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Lady Gaga: Demonic Pixie of Pop

Lady Gaga show review

by Jaime Dunkle

On December 21, 2009 Lady Gaga performed at the Nokia Theatre in Los Angeles. After selling 8 million copies of her latest album The Fame, it is not surprising that she sold out three nights in a row at the acclaimed venue.

Lady Gaga’s introduction facilitated a strong foundation for the show. An aqua blue grid was cast across the stage as a gigantic computer generated image of her manifested; it was as if a morbid Marilyn Monroe had an alliance with Terminator II, and Kraftwerk was invited. Electronic ambiance resonated throughout the venue as a loop of Lady Gaga announced her progressive mantra, “I’m a free bitch, baby.” It was accompanied by another sample loop of CeCe Pineston’s song Finally, which was perfect considering that “it” had indeed finally happened for the multifaceted Lady Gaga. After about two minutes the opening was finished, and Lady Gaga appeared before her loyal monsters.

The first song she performed was Dance in the Dark. Lady Gaga was clad in glitter and Christmas lights as she acted out parts of what resembled the Thriller dance; she was luminous and humorous. The song has an automatic melancholic tone because it samples Depeche Mode’s Strangelove, but Lady Gaga’s ability to be fun and carefree on stage transformed the feeling of tragedy to triumph; she has mastered the art of alchemy.

Lady Gaga as masochistic machismo during her performance of Paparazzi on 12/21/09.

Lady Gaga’s performance was fearless—she was violent, vulgar, sexy, and silly. Her unique stage show also incorporated aspects of Madonna and Marilyn Manson; an interesting amalgam of previous glam stars. Like her predecessors, she added a new flavor to the mix; Lady Gaga broke the boundaries of pop music by creating a new wave of anti-pop juxtaposition.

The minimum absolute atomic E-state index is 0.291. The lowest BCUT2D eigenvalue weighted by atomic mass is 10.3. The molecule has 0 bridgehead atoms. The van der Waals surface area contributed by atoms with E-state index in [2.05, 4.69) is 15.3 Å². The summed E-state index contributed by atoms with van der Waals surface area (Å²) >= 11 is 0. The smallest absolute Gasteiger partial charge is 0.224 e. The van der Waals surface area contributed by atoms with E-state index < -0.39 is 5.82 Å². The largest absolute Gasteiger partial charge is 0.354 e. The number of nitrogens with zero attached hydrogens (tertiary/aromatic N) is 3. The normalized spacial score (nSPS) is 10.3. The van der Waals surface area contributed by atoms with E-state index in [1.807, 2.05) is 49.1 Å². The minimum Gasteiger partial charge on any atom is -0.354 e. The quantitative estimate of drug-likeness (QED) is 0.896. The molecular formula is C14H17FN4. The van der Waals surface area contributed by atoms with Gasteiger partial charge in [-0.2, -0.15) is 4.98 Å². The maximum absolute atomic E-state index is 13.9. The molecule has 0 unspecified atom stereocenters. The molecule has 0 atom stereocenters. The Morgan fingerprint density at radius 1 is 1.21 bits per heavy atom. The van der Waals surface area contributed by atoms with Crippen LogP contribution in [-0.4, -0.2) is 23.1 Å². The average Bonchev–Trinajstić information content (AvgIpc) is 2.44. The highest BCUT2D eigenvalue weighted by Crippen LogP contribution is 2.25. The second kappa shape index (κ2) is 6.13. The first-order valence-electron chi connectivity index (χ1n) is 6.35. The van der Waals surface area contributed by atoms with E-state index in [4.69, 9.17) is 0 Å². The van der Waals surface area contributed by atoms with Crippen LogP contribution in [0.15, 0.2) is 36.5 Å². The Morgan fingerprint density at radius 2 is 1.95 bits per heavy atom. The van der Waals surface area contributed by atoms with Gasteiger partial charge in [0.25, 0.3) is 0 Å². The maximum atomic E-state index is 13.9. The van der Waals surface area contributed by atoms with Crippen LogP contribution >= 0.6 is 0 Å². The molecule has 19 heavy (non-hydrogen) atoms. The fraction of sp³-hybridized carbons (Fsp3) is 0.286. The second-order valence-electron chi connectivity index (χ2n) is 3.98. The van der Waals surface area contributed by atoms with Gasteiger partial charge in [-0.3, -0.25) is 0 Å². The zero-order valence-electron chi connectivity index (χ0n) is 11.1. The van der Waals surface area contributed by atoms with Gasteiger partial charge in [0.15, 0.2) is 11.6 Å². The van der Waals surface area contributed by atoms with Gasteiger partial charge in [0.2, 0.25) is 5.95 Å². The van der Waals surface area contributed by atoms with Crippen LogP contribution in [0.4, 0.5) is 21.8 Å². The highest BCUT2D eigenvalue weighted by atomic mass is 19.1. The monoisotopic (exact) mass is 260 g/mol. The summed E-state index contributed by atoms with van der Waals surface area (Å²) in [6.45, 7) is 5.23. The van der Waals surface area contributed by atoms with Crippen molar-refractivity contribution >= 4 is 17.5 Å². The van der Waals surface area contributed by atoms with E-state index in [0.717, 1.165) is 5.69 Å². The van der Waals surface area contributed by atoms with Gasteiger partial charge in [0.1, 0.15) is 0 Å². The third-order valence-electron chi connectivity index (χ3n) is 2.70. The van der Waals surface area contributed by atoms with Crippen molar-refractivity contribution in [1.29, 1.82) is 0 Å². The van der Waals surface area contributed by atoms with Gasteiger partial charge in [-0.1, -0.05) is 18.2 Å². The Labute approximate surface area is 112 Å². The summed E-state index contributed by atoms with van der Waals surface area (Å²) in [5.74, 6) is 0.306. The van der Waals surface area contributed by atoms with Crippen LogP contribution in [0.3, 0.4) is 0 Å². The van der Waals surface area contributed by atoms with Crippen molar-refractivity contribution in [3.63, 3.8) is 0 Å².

Projections played during the interludes. There was one video that was especially symbolic. Lady Gaga was clad in all black, and threw-up aqua liquid on herself dressed in all white. When we briefly met backstage, she said it signified “when your past soils your future.”

Another bizarre video was The Manifesto of Little Monsters. As Lady Gaga’s voice-over spoke to her fans, there were several clips of her wearing extreme bondage masks while she made strange gestures. According to Lady Gaga, it even scares her when she watches it!

Lady Gaga’s spunky side was definitely revealed when she repeatedly made fun of lip-syncing. She would gaze into the audience and sarcastically chatter out of time; only the queen of paradox could get away with being so shameless.

It is no doubt that the artist has a symbiotic relationship with his or her audience. During the Monster Ball, Lady Gaga brought this truth to a whole new level. She assured her fans that she loved them, but not without demanding their love in response. She compared herself to Tinkerbell, exclaiming that she would die without her screaming spectators.

Lady Gaga performs Speechless on 12/21/09.


The most heartfelt segment of the show was Lady Gaga’s acoustic set. She sang the song about her father, Speechless. And then she performed a soulful version of Pokerface, during which she announced to the audience that if they didn’t like her show they could “fucking leave.” Of course the crowd loved every minute of it; Lady Gaga invited her monsters into her world, and they never once thought of abandoning her.

The seemingly innocent Stefani Germanotta has transformed into a wild woman of many wiles. When she assumed the role of Lady Gaga, she metamorphosed into the decadent ringleader of the Monster Ball; she became a modern initiatrix, offering solace to her devotees. When Lady Gaga was onstage she was as intoxicating as the finest of all wines, as if handpicked by Dionysus himself.

To see more photos go to Krystal Eileen’s photos at Gagadaily.com.

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